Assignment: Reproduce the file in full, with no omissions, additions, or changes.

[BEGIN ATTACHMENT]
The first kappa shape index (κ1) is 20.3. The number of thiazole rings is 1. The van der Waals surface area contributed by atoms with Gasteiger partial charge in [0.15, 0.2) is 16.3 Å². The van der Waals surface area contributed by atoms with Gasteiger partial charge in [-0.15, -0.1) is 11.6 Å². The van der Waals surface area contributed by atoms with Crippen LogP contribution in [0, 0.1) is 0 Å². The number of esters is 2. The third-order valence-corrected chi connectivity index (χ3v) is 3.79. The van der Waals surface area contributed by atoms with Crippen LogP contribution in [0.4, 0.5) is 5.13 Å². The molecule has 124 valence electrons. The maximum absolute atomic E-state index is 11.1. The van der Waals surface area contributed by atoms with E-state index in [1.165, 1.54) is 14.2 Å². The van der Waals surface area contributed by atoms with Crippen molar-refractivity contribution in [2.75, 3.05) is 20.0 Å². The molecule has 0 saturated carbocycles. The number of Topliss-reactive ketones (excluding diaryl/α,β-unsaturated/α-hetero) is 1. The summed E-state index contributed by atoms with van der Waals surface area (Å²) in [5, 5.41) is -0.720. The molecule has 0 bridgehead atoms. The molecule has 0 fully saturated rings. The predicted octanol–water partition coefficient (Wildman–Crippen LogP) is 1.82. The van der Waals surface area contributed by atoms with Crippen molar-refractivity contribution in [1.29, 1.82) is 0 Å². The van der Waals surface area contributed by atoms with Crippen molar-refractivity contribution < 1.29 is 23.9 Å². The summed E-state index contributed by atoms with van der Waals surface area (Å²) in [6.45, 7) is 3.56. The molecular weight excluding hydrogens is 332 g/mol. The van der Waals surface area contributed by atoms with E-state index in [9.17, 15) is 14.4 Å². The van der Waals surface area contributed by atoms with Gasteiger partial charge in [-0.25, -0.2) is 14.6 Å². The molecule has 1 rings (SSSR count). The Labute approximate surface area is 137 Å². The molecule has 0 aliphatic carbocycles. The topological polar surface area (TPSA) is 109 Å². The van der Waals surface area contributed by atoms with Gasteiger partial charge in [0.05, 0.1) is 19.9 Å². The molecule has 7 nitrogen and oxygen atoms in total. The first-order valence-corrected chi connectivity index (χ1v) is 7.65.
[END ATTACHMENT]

The first kappa shape index (κ1) is 20.3. The number of thiazole rings is 1. The van der Waals surface area contributed by atoms with Gasteiger partial charge in [0.15, 0.2) is 16.3 Å². The van der Waals surface area contributed by atoms with Gasteiger partial charge in [-0.15, -0.1) is 11.6 Å². The van der Waals surface area contributed by atoms with Crippen LogP contribution in [0, 0.1) is 0 Å². The number of esters is 2. The third-order valence-corrected chi connectivity index (χ3v) is 3.79. The van der Waals surface area contributed by atoms with Crippen LogP contribution in [0.4, 0.5) is 5.13 Å². The molecule has 124 valence electrons. The maximum absolute atomic E-state index is 11.1. The van der Waals surface area contributed by atoms with E-state index in [1.165, 1.54) is 14.2 Å². The van der Waals surface area contributed by atoms with Crippen molar-refractivity contribution in [2.75, 3.05) is 20.0 Å². The molecule has 0 saturated carbocycles. The number of Topliss-reactive ketones (excluding diaryl/α,β-unsaturated/α-hetero) is 1. The summed E-state index contributed by atoms with van der Waals surface area (Å²) in [5, 5.41) is -0.720. The molecule has 0 bridgehead atoms. The molecule has 0 fully saturated rings. The predicted octanol–water partition coefficient (Wildman–Crippen LogP) is 1.82. The van der Waals surface area contributed by atoms with Crippen molar-refractivity contribution in [1.29, 1.82) is 0 Å². The van der Waals surface area contributed by atoms with Crippen molar-refractivity contribution < 1.29 is 23.9 Å². The summed E-state index contributed by atoms with van der Waals surface area (Å²) in [6.45, 7) is 3.56. The molecular weight excluding hydrogens is 332 g/mol. The van der Waals surface area contributed by atoms with E-state index in [9.17, 15) is 14.4 Å². The van der Waals surface area contributed by atoms with Gasteiger partial charge in [-0.25, -0.2) is 14.6 Å². The molecule has 1 rings (SSSR count). The Labute approximate surface area is 137 Å². The molecule has 0 aliphatic carbocycles. The topological polar surface area (TPSA) is 109 Å². The van der Waals surface area contributed by atoms with Gasteiger partial charge in [0.05, 0.1) is 19.9 Å². The molecule has 7 nitrogen and oxygen atoms in total. The first-order valence-corrected chi connectivity index (χ1v) is 7.65.